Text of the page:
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By Tammy Bruce
Topic - Tibetan Government
China's ruling communists opened a pivotal congress to initiate a power handover to new leaders Thursday with a nod to their revolutionary past and a broad promise of cleaner government while keeping off-stage the main event — the bargaining over seats in the new leadership.
The U.S. ambassador to China made a surprise visit to Tibet, where Buddhist monks have been burning themselves to death to protest Chinese rule.
China is engaged in the most repressive crackdown on Tibetans since 2008 and is intensifying a communist brainwashing campaign that is targeting Tibetans. The government in Beijing is calling the new campaign the "Nine Must-Haves."
On Saturday near the Kirti Buddhist monastery in Sichuan province in the People's Republic of China (PRC), a Tibetan monk sat on the ground, drank and doused himself with kerosene, and set himself ablaze. He was immediately engulfed in flame and soon burned to death.
Tibet's government-in-exile is willing to negotiate with Beijing "anytime, anywhere," its new prime minister said on Thursday, suggesting his leadership of the independence movement will not be radically different from that of the Dalai Lama.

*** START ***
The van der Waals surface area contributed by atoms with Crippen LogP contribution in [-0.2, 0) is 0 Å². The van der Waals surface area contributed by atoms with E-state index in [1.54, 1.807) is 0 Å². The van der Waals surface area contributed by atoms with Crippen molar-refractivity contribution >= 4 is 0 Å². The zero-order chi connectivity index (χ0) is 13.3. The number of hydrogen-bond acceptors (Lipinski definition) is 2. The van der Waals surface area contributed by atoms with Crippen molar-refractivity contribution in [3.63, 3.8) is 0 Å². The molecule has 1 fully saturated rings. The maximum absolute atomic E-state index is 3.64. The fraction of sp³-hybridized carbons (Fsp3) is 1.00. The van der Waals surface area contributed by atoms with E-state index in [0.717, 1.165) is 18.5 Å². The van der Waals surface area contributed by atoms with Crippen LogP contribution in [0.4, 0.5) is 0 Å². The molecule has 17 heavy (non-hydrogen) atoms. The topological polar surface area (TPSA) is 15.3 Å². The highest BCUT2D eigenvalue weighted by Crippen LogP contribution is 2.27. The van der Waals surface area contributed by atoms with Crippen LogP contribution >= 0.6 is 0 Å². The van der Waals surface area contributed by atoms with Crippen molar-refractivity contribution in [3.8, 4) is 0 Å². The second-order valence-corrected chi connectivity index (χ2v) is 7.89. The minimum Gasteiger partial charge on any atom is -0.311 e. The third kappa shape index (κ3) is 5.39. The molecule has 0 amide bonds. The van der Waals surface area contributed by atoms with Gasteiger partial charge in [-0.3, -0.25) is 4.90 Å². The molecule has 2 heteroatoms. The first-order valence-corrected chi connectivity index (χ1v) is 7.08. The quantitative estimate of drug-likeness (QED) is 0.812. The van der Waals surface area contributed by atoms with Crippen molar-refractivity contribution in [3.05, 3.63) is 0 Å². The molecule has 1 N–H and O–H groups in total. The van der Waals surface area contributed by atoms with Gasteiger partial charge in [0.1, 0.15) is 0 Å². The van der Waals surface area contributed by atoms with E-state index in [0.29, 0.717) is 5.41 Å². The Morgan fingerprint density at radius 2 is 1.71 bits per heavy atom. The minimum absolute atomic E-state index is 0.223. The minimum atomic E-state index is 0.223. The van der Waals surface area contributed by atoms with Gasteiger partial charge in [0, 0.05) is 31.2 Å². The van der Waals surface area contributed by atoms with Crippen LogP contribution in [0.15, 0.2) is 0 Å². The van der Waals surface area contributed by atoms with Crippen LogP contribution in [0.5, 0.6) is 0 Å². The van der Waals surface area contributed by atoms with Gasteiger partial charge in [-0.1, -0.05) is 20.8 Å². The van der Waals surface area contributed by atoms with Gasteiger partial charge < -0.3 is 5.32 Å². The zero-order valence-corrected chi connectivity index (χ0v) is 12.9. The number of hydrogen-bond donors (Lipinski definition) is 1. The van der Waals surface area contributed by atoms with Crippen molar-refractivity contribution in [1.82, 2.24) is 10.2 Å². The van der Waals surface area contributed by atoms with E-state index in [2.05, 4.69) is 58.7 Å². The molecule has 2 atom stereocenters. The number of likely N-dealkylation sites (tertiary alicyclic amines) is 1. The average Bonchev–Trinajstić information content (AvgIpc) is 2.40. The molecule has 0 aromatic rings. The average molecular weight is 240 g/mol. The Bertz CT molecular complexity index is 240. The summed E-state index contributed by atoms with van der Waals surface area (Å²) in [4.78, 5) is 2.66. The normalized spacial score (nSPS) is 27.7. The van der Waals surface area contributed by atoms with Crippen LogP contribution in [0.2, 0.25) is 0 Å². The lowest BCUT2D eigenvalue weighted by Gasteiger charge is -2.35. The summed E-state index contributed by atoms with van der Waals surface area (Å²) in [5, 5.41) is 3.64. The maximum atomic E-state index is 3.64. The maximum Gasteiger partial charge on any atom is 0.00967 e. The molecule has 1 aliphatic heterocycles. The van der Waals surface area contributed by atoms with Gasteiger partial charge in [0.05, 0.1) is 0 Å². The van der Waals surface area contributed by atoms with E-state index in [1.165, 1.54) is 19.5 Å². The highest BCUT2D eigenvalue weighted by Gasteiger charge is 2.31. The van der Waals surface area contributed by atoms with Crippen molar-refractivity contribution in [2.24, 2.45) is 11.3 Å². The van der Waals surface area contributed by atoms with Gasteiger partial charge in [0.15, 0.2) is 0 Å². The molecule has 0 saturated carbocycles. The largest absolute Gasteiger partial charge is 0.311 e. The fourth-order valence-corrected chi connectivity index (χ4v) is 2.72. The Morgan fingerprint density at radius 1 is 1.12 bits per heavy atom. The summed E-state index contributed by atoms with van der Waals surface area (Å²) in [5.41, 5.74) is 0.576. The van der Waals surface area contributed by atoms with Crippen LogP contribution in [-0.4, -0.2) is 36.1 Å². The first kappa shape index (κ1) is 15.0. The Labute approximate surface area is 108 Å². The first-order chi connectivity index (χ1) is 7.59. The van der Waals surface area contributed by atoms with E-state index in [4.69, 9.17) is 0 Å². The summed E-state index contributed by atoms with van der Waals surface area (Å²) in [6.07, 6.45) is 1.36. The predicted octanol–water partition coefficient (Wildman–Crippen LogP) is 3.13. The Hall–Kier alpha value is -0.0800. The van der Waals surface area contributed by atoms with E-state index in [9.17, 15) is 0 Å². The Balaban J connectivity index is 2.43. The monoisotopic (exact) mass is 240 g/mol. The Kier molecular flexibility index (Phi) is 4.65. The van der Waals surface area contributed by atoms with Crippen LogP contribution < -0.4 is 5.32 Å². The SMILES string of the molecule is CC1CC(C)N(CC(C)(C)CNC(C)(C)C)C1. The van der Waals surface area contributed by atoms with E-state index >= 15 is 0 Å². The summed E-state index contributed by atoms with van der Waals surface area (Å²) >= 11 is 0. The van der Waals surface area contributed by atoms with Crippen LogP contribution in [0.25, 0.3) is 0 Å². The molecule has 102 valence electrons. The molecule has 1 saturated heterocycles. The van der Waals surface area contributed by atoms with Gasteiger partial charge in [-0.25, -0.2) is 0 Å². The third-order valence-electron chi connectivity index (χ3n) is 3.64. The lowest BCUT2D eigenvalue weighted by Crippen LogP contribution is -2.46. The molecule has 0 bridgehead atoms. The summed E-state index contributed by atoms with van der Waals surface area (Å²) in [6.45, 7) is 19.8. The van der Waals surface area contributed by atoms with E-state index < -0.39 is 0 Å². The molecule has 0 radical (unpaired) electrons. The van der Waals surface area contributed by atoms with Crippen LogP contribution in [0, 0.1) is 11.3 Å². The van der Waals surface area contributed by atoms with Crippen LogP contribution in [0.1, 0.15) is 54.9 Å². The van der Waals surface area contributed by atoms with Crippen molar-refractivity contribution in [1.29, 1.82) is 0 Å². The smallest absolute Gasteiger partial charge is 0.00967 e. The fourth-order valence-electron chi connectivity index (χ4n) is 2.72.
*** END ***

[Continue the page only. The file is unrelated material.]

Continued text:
The Dalai Lama said Thursday that he will give up his political role in the Tibetan government-in-exile and shift that power to an elected representative, as the 76-year-old Tibetan Buddhist spiritual leader struggled with growing worries about who will succeed him when he dies.
The Dalai Lama said Thursday that he will give up his political role in the Tibetan government-in-exile and shift that power to an elected representative, as the 76-year-old Tibetan Buddhist spiritual leader struggles with growing worries about who will succeed him when he dies.
Behind the scenes within the Obama administration a vigorous debate took place over the president's upcoming visit to India.
The question looms over this raggedy hillside town, a place where ancient mysticism constantly brushes against the realities of modern geopolitics.
BEIJING (AP) — China plans to build a highway on the side of Mount Everest to ease the Olympic torch's journey to the peak of the world's tallest mountain before the 2008 Beijing Games, state press reported yesterday.